• Aaron K

Campaigns: Railroad or Sandbox?

Hey Reader!

So, I have a new campaign I'm working on (it's a Viking Campaign - more on that in a future post), and a friend asked me if, since it's a module I'm planning on releasing in the future in the Zurn store, whether it's a "railroad" or "sandbox" campaign. And I told her that I wasn't sure, as I was just beginning to put the ideas to paper.


So I had the age-old debate in my head of which methodology to use, and as I got to thinking I realized I wanted a different option. What follows is a quick synopsis of the terms I'm using, followed by how I weighed the two and came to the conclusion that what I needed wasn't a railroad or a sandbox. I needed a swimming pool.


I. Different Types of Campaigns


To start off we should define what we mean by a "railroad" campaign and a "sandbox" campaign, so that we can see how they differ from the "swimming pool" campaign at the end. These terms mean different things to different people, so for our purposes a railroad campaign is when the progression of the campaign follows a set of actions that must be completed, typically in a specific order, and a sandbox campaign is an open-ended plot: things exist in the world, and the party can engage with elements of the world as they wish in whatever order they wish.

Railroad campaigns thrive around plots with a natural linear progression: escorting a princess to her uncle's castle, rescuing a captured mage, or slaying a local dragon. In these situations the goals are laid out at the outset, allowing the party to see the progress they are making. Some might say that Tolkien's The Hobbit is a "railroad" campaign, traveling to the Lonely Mountain to reclaim their ancient gold.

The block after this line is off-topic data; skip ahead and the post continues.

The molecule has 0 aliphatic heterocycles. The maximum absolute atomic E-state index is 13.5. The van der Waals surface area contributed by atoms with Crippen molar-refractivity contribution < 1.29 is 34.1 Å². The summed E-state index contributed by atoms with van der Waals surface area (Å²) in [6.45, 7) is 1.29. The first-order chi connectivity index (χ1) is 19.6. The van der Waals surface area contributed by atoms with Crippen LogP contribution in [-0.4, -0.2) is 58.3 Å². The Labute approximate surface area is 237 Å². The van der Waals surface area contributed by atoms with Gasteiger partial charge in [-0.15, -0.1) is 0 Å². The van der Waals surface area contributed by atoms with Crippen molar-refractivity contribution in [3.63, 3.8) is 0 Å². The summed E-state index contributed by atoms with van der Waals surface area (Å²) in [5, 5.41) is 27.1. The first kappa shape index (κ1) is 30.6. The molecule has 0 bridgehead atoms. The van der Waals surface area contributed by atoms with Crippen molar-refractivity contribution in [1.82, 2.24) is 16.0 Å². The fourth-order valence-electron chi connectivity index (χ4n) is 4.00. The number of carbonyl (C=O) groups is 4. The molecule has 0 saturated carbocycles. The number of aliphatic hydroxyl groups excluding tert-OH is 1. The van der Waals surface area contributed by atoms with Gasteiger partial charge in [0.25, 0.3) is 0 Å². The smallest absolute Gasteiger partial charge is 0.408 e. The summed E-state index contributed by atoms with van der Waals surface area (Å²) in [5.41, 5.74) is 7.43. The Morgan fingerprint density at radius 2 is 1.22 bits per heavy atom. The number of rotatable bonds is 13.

Sandbox campaigns may or may not have an overarching plot, and the party may or may not engage with those overarching themes. Session content is tied to the story arcs of the players, and thus almost anything is possible and available to the players based on what they bring to the table and latch onto during the campaign.


This has led, as you can imagine, to a pretty unfair treatment of railroad campaigns online, as they tend to be portrayed as "removing player agency" and "forcing them toward a specific course of action." We'll address that in a future post, but the short answer is that railroad campaigns have their uses: they are good for simple plots that test specific virtues of a character. When they go wrong, that's a game master issue, not a methodology issue (in most cases using a tool incorrectly).


But the big thing for this post is that neither is useful for what I wanted to make: a heavily themed campaign that drives character creation and their goals.


II. Why Won't a Railroad or Sandbox Work?

The campaign I'm designing casts the party as vikings: explorers for a village that raid the various factions in the region, bringing home plunder, and provide for the village against the various threats that surround them. When all of the needs are met and their halls are filled with treasure, the campaign ends.


The party can build all kinds of characters: craftsmen warriors, wardsmiths who are also wizards, fishermen navigators, all kinds of things. But they should all share one central tenet: they are built to also go "viking" (aka, "exploring/raiding").